By the way, he was agreeable to allowing me to follow the strategy I proposed (putting further testing on hold until September) but he ended up convincing me to try the unit for one more week before putting that strategy into play.
I came away from today's meeting with a much better understanding of why I have a history of difficulty with anaesthetic and my fear of same is now much lowered.
When he was explaining that I have UARS, he commented that I would present a challenge for anaesthesia.
Naturally, I jumped on that, and told him that anaesthesia most certainly is a challenge for me.
He said that he meant that getting a breathing tube down my throat would probably be difficult because of the physical obstruction presented by my airways.
I told him about my experiences waking up from surgeries not being able to breathe, and he assured me that those incidents would not repeat themselves.  Now, immediately that I arrive in the recovery room, a respirologist would be waiting for me, ready to hook me up to my CPAP machine.
Our discussion convinced me that this is a therapy with which I should continue.  My survival could depend on it.

Tuesday, July 5, 2011

My CPAP Strategy

OK, so here's the deal.
Seems I'm not tolerating that blasted mask for more than four hours tops.
The past few nights have been passed in shifts.
Admittedly, each night the shifts get longer.
I've been wearing the mask for a few hours; removing it for a few hours; putting it back on for a few hours.  Then it's time to get up for the day.
Last night, there was only one shift with the mask.  I managed almost four hours before I had to rip it off.  Just couldn't bear it any longer.
The dry mouth that it induces is ridiculous.
So too is the sweating around the perimeter of the mask.
Not to mention the itching.  And when my nose itches, I can't get at it without removing the stupid mask!
As I've already said, I'm not convinced that I'm a candidate for CPAP.
But I don't think it's fair to pull the plug just yet, especiallly since I've not actually spent a full night with it on yet.
I'm simply not prepared to forfeit what little time I have left to enjoy the benefits of the steroid injection.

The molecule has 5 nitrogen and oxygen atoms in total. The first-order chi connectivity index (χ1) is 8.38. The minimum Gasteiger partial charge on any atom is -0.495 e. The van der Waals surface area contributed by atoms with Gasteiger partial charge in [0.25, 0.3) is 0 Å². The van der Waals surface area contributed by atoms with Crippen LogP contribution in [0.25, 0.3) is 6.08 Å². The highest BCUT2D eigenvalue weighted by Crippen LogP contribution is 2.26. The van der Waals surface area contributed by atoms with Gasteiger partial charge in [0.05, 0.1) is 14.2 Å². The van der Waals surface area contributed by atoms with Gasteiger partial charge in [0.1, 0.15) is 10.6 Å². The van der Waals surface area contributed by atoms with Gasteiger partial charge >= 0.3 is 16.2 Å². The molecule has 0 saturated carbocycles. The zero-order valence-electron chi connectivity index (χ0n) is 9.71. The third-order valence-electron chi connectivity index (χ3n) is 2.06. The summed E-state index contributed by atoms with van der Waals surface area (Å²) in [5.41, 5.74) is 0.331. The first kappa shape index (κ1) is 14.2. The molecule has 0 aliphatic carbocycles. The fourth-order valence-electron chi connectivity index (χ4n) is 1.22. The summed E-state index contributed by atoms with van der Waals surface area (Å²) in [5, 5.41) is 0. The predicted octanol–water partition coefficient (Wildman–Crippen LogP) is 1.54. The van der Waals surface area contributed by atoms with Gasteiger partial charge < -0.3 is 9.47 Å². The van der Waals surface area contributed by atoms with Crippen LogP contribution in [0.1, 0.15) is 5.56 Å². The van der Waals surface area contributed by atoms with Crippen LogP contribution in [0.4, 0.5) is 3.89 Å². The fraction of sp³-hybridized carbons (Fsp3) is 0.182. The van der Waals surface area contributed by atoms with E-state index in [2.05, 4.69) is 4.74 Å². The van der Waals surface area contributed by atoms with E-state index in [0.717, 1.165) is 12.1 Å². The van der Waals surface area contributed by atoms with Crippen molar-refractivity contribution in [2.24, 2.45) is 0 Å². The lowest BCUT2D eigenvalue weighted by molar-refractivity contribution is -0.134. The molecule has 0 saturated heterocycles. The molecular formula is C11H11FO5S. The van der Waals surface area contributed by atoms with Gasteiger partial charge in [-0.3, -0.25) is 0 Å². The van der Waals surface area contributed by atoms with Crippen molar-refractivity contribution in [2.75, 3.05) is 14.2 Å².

Soooooo, when I see rep guy tomorrow, here's what I plan to propose we do.
I'm going to suggest that we put this experiment on hold until September, which will allow me to enjoy my summer.
By that time, the benefit of my sterioid shot should have run its course.
The weather should also be a little more amenable to whatever discomforts the current heat is adding to the mix.
Then perhaps we might get a better read on whether or not my snoring is an issue that needs to be addressed.
Now, I have no idea if my plan is workable without again going through another sleep lab.  I'll be seeing the sleep specialist at the end of July and would obviously have to own up to what I've done.  She may or may not concur with my strategy.
But it's my strategy and I'm sticking with it.

Monday, July 4, 2011

Sunday, July 3, 2011

My CPAP update

So, this CPAP experiment isn't very promising, if you ask me.
On Friday night, after waking for the fourth time, I took the damned thing off at 4:30am and went back to sleep for a couple of undisturbed hours.  Woke at 6:30am feeling better refreshed than I had all week.  But on an encouraging note, when I checked the machine, there was no "high leak in last session" message.  So it would seem that I'm at least making progress.
Last night, I woke at 11:30pm and removed it because I couldn't bear the dry mouth.  When I woke at 2:00am. I thought I'd try it again, so on it went.  But at 2:30am, I was awake -- the dry mouth was worse than ever.  I turned the machine off and checked the reservoir.
Oops.  I hadn't put any water in it before retiring.
My bad!  I corrected that boo-boo, donned the mask again, turned on the unit and drifted off to sleep.
By 5:00am, I'm awake again because of dry mouth.
What in hell is it going to take?
I'm not at all sure about this experiment.  (I do seem to have resolved the leak issue, though, since again this morning, there is no error message.)
My good friend, RLR, who has been using a machine for two years now, tells me that it took her a good six weeks to adjust and start to feel better.
Well, folks, I don't have six weeks to invest in this.
I mean, in the long term, of course I have six weeks. And if I actually had sleep apnea, I might be more inclined to stick with it.  But my problem is one of snoring and we're doing this to find out if snoring is impacting on my daytime sleepiness factor.
It's just ... the timing is bad.
You see, I have a finite amount of time during which to enjoy the benefits of that steroid injection.  It's been three weeks already, and one of them has been lost to this experiment.
Should it take me another five weeks to figure out the CPAP issue, that would suggest a majority of my "heaven time" being lost.
Last year, I had twelve weeks of heaven from the steroid shot.  I may or may not get that long this time.
I'd like to enjoy all the weeks available to me, not waste the bulk of them struggling with the CPAP machine.
However, I do want to give the CPAP a fair assessment before abandoning it as not worthy.
Oh what a conundrum this presents.